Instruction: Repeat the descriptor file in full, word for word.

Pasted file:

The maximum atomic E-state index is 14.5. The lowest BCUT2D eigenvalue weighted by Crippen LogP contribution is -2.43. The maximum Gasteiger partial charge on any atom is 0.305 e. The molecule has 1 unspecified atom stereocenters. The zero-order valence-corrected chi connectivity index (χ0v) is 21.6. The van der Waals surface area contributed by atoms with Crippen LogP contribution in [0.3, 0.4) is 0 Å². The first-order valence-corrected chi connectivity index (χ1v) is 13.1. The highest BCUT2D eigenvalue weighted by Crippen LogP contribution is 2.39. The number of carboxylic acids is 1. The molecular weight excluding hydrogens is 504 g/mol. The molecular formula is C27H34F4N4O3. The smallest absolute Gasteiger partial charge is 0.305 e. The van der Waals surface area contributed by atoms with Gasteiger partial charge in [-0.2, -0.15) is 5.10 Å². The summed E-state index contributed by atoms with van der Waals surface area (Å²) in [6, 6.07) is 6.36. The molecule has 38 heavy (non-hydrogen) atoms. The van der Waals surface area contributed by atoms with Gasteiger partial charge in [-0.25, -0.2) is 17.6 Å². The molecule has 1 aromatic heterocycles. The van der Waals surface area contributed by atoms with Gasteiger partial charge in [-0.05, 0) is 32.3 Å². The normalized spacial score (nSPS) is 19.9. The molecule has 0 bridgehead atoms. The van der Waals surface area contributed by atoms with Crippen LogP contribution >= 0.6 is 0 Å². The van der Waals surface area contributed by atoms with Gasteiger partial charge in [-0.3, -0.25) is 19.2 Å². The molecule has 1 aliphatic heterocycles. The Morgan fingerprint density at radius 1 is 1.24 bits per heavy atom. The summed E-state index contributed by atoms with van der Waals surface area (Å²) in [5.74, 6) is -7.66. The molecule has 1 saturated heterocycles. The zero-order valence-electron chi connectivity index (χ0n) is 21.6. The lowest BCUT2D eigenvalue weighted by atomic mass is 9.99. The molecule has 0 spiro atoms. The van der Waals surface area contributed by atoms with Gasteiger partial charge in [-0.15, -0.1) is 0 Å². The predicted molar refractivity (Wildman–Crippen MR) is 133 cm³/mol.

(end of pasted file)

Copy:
The maximum atomic E-state index is 14.5. The lowest BCUT2D eigenvalue weighted by Crippen LogP contribution is -2.43. The maximum Gasteiger partial charge on any atom is 0.305 e. The molecule has 1 unspecified atom stereocenters. The zero-order valence-corrected chi connectivity index (χ0v) is 21.6. The van der Waals surface area contributed by atoms with Crippen LogP contribution in [0.3, 0.4) is 0 Å². The first-order valence-corrected chi connectivity index (χ1v) is 13.1. The highest BCUT2D eigenvalue weighted by Crippen LogP contribution is 2.39. The number of carboxylic acids is 1. The molecular weight excluding hydrogens is 504 g/mol. The molecular formula is C27H34F4N4O3. The smallest absolute Gasteiger partial charge is 0.305 e. The van der Waals surface area contributed by atoms with Gasteiger partial charge in [-0.2, -0.15) is 5.10 Å². The summed E-state index contributed by atoms with van der Waals surface area (Å²) in [6, 6.07) is 6.36. The molecule has 38 heavy (non-hydrogen) atoms. The van der Waals surface area contributed by atoms with Gasteiger partial charge in [-0.25, -0.2) is 17.6 Å². The molecule has 1 aromatic heterocycles. The van der Waals surface area contributed by atoms with Gasteiger partial charge in [-0.05, 0) is 32.3 Å². The normalized spacial score (nSPS) is 19.9. The molecule has 0 bridgehead atoms. The van der Waals surface area contributed by atoms with Crippen LogP contribution >= 0.6 is 0 Å². The van der Waals surface area contributed by atoms with Gasteiger partial charge in [-0.3, -0.25) is 19.2 Å². The molecule has 1 aliphatic heterocycles. The Morgan fingerprint density at radius 1 is 1.24 bits per heavy atom. The summed E-state index contributed by atoms with van der Waals surface area (Å²) in [5.74, 6) is -7.66. The molecule has 1 saturated heterocycles. The zero-order valence-electron chi connectivity index (χ0n) is 21.6. The lowest BCUT2D eigenvalue weighted by atomic mass is 9.99. The molecule has 0 spiro atoms. The van der Waals surface area contributed by atoms with Gasteiger partial charge in [-0.15, -0.1) is 0 Å². The predicted molar refractivity (Wildman–Crippen MR) is 133 cm³/mol.